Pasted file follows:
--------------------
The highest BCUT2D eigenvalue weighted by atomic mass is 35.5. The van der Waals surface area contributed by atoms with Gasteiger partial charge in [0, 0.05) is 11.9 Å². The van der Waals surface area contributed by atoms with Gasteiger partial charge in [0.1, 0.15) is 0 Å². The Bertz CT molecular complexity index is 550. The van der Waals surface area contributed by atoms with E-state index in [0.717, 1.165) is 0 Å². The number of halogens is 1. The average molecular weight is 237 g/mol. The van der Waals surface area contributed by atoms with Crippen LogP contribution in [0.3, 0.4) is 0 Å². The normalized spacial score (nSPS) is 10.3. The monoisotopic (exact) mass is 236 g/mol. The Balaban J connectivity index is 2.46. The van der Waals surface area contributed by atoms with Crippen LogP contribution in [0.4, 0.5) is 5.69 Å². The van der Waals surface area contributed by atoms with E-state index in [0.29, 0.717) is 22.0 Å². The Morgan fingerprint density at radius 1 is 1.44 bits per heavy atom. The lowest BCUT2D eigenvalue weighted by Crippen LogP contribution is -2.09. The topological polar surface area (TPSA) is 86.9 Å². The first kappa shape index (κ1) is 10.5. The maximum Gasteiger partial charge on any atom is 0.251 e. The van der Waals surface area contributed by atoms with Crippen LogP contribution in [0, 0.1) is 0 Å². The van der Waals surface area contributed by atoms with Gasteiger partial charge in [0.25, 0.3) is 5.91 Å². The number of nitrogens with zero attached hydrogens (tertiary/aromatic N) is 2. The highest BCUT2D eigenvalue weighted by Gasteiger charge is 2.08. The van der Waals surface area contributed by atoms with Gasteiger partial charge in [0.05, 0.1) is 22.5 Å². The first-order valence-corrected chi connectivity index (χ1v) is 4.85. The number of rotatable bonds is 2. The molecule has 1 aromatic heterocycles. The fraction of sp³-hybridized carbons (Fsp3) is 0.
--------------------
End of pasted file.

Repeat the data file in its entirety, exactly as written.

The highest BCUT2D eigenvalue weighted by atomic mass is 35.5. The van der Waals surface area contributed by atoms with Gasteiger partial charge in [0, 0.05) is 11.9 Å². The van der Waals surface area contributed by atoms with Gasteiger partial charge in [0.1, 0.15) is 0 Å². The Bertz CT molecular complexity index is 550. The van der Waals surface area contributed by atoms with E-state index in [0.717, 1.165) is 0 Å². The number of halogens is 1. The average molecular weight is 237 g/mol. The van der Waals surface area contributed by atoms with Crippen LogP contribution in [0.3, 0.4) is 0 Å². The normalized spacial score (nSPS) is 10.3. The monoisotopic (exact) mass is 236 g/mol. The Balaban J connectivity index is 2.46. The van der Waals surface area contributed by atoms with Crippen LogP contribution in [0.4, 0.5) is 5.69 Å². The van der Waals surface area contributed by atoms with E-state index in [0.29, 0.717) is 22.0 Å². The Morgan fingerprint density at radius 1 is 1.44 bits per heavy atom. The lowest BCUT2D eigenvalue weighted by Crippen LogP contribution is -2.09. The topological polar surface area (TPSA) is 86.9 Å². The first kappa shape index (κ1) is 10.5. The maximum Gasteiger partial charge on any atom is 0.251 e. The van der Waals surface area contributed by atoms with Crippen LogP contribution in [0, 0.1) is 0 Å². The van der Waals surface area contributed by atoms with Gasteiger partial charge in [0.25, 0.3) is 5.91 Å². The number of nitrogens with zero attached hydrogens (tertiary/aromatic N) is 2. The highest BCUT2D eigenvalue weighted by Gasteiger charge is 2.08. The van der Waals surface area contributed by atoms with Gasteiger partial charge in [0.05, 0.1) is 22.5 Å². The first-order valence-corrected chi connectivity index (χ1v) is 4.85. The number of rotatable bonds is 2. The molecule has 1 aromatic heterocycles. The fraction of sp³-hybridized carbons (Fsp3) is 0.